Last updated: February 17. 2013 5:08AM - 120 Views

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Stand, you've been sitting much too long;



There's a permanent crease in your right and wrong.



Sly and the Family Stone


I didn't grow until two years after high school. Almost overnight I blossomed into 5'11 and 180 pounds. At graduation I was a puny 5'7, 130.


Not only that. I was what they used to call "a brain." I got straight A's.


I played no varsity sports.


I came from a family without much money … five kids, blue collar dad, stay-at-home mom.


And when I was in 9th grade I was what my grandmother called "chubby."


Oh, and I almost forgot my overbite.


So, I began high school as a short, fat, smart kid with big front teeth, and except for losing my "baby fat" didn't progress much over the next four years.


If ever there were a kid ripe for bullying it was I.


But nothing of the sort ever happened.


I wasn't a big guy like my classmates who played football. I wasn't a tall, good looking guy attracting the girls. And I wasn't even an average guy who could just blend in. The "brains" part saw to that.


But I never once felt odd, or weird, or without friends, or even different. Just the opposite, in fact.


The reason, I think, is because in those days no matter what our differences, we kids were the same, the same where it mattered: inside. And that was because we came from the same place: a family where values were important and right and wrong were, well, right and wrong. Schools did not need a "zero tolerance policy" on those things back then. Our parents already had one.


The point is our sameness trumped our differences. And while kids may have been picked on, it was soon forgotten and never came close to approaching the bullying we hear so much about today, and heard so much about last week.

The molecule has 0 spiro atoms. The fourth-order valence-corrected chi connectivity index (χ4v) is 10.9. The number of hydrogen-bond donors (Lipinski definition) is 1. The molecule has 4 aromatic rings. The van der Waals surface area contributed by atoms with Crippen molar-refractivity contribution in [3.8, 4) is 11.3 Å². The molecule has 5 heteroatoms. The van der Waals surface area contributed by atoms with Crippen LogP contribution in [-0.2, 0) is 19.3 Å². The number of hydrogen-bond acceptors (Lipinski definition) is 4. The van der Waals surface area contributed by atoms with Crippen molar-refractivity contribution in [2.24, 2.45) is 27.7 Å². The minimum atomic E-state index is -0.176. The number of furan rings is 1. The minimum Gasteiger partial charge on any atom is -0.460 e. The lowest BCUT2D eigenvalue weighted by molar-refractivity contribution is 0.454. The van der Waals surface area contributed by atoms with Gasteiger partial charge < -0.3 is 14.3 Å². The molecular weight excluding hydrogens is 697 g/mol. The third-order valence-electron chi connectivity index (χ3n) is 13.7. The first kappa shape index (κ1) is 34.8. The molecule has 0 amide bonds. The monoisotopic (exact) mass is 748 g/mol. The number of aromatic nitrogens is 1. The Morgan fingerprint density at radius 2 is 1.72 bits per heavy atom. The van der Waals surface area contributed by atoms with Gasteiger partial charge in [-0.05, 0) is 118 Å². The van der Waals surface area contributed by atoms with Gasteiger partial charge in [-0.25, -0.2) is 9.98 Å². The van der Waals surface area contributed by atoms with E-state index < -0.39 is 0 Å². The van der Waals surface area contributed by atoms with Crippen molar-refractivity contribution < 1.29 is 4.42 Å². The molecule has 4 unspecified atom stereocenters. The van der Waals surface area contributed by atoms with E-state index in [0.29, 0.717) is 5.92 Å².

Whether or not bullying had any direct influence on the actions of the four students who took their own lives, bullying among young people is real … and rampant.


I discussed this with students at the community college last week and all confirmed being or at least witnessing bullying. One young woman said she moved to this area in her junior year and found the local students "positively mean." Another said she was bullied by a school principal almost every day about the way she dressed.


All confirmed that social media had the power to take the bullying to another, intolerable, level. "It's a lot easier to write that stuff than to say it to someone's face," one student said.


Another made an observation that caused me to recall myself at that age, as described above, and also to think this might be something to work on. "Today," he said, "the disenfranchised student has no advocate."


By disenfranchised, he meant any student perceived as different.


Maybe that's a place to begin, then: to identify the disenfranchised and make sure they have support.


And while there's a lot of talk right now about schools having bullying policies and enforcing them, the solution is not going to come from the top down. It has to come from the bottom up, specifically from the students themselves.


Students reaching out to students is what is going to make this better. It's the only thing that can.


A priest told me several years ago about being transferred to a parish where he quickly noticed almost no one knew each other or even seemed to care about each another. So he did something about it. Before mass one Sunday morning, he told the gathering he would not begin the service until every person in the church got up from their seats and hugged a perfect stranger.


It did not go over well, he said. But he stuck to his guns. And after several Sundays, the people really got into the swing of it. Some big, burly guy, he said, would come up to the altar and lift the priest right off his feet. He began calling it "Holy Commotion."


Now, I'm not suggesting the day in public schools begin with "Holy Commotion," although it's not a bad idea, but is it too much to ask students to make it a practice to every day introduce yourselves to a classmate you do not know? And maybe even talk to each other for five minutes or so?


And, like the priest, not back down no matter how weird it feels in the beginning?


If you will give it a shot, students, pretty soon no one will feel disenfranchised. Not when you discover you're all a lot more alike that you thought, which I predict you will.

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